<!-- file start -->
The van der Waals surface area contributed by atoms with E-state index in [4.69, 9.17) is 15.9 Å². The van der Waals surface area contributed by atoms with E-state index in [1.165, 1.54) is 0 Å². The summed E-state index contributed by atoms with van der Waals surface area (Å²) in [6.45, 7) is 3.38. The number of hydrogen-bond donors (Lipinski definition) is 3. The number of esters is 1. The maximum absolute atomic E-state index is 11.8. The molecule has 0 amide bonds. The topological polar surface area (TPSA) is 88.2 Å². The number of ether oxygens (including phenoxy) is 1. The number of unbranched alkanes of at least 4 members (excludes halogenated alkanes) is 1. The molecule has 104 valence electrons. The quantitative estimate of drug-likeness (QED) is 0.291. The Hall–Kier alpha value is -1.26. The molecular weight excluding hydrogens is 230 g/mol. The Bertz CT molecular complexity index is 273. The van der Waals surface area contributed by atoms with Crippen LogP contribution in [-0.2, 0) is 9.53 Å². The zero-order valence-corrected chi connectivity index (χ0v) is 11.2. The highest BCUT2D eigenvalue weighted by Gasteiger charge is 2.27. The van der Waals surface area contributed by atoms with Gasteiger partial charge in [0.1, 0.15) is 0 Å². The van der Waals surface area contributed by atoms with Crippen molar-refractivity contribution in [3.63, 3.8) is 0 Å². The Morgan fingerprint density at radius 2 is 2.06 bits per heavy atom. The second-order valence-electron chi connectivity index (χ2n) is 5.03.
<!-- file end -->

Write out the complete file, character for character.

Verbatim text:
The van der Waals surface area contributed by atoms with E-state index in [4.69, 9.17) is 15.9 Å². The van der Waals surface area contributed by atoms with E-state index in [1.165, 1.54) is 0 Å². The summed E-state index contributed by atoms with van der Waals surface area (Å²) in [6.45, 7) is 3.38. The number of hydrogen-bond donors (Lipinski definition) is 3. The number of esters is 1. The maximum absolute atomic E-state index is 11.8. The molecule has 0 amide bonds. The topological polar surface area (TPSA) is 88.2 Å². The number of ether oxygens (including phenoxy) is 1. The number of unbranched alkanes of at least 4 members (excludes halogenated alkanes) is 1. The molecule has 104 valence electrons. The quantitative estimate of drug-likeness (QED) is 0.291. The Hall–Kier alpha value is -1.26. The molecular weight excluding hydrogens is 230 g/mol. The Bertz CT molecular complexity index is 273. The van der Waals surface area contributed by atoms with Crippen LogP contribution in [-0.2, 0) is 9.53 Å². The zero-order valence-corrected chi connectivity index (χ0v) is 11.2. The highest BCUT2D eigenvalue weighted by Gasteiger charge is 2.27. The van der Waals surface area contributed by atoms with Gasteiger partial charge in [0.1, 0.15) is 0 Å². The van der Waals surface area contributed by atoms with Crippen molar-refractivity contribution in [3.63, 3.8) is 0 Å². The Morgan fingerprint density at radius 2 is 2.06 bits per heavy atom. The second-order valence-electron chi connectivity index (χ2n) is 5.03.